Thus, the invention provides an ultrasound transducer in which the heating element is particularly effectively integrated.
The problems discussed in the following had to be overcome by inventive efforts:
The matching layer consists of a material composition having low heat conductivity. The heat conductivity had to be increased at least by a factor two by means of amending the material composition but without essentially degrading the acoustic match at the same time.
The heat flow should go an as short way through the matching layer having a low heat conductivity as possible to keep the cooling effect by strong wind as small as possible. The thermal impedance of the matching layer towards the surrounding strongly depends on the flow velocity of the air. Thermal anemometers are based on this effect which is not desired here).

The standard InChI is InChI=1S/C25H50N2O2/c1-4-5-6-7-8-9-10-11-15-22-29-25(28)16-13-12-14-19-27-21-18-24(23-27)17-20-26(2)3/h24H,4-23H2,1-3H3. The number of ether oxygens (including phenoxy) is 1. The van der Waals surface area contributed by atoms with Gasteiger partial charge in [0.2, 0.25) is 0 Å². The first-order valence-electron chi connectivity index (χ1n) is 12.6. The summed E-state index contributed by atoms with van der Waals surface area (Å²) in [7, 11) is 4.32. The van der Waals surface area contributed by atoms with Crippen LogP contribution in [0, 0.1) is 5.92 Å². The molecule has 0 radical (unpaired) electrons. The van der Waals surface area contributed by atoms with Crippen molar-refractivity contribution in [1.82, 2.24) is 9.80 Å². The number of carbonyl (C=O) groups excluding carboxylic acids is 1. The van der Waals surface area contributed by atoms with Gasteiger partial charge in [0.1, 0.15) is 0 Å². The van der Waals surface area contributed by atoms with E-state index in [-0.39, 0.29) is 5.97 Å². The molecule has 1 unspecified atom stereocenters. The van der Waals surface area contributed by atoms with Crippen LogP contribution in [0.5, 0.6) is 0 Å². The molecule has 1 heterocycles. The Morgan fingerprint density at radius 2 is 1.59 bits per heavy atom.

The heating element should preferably keep its temperature constant by itself so that an overheating in cases without cooling by flowing air is securely avoided. (Because of the geometry of the ultrasound transducer it is nearly impossible to build-in a temperature sensor as a sensor for the actual value for temperature control.)
The temperature of the heating element had to be chosen quite high (about 90° C.) because of the still high heat resistance of the matching layer.
At the same time thermal stresses has to be envisaged every time the heating of a cooled-down ultrasound transducer is switched on.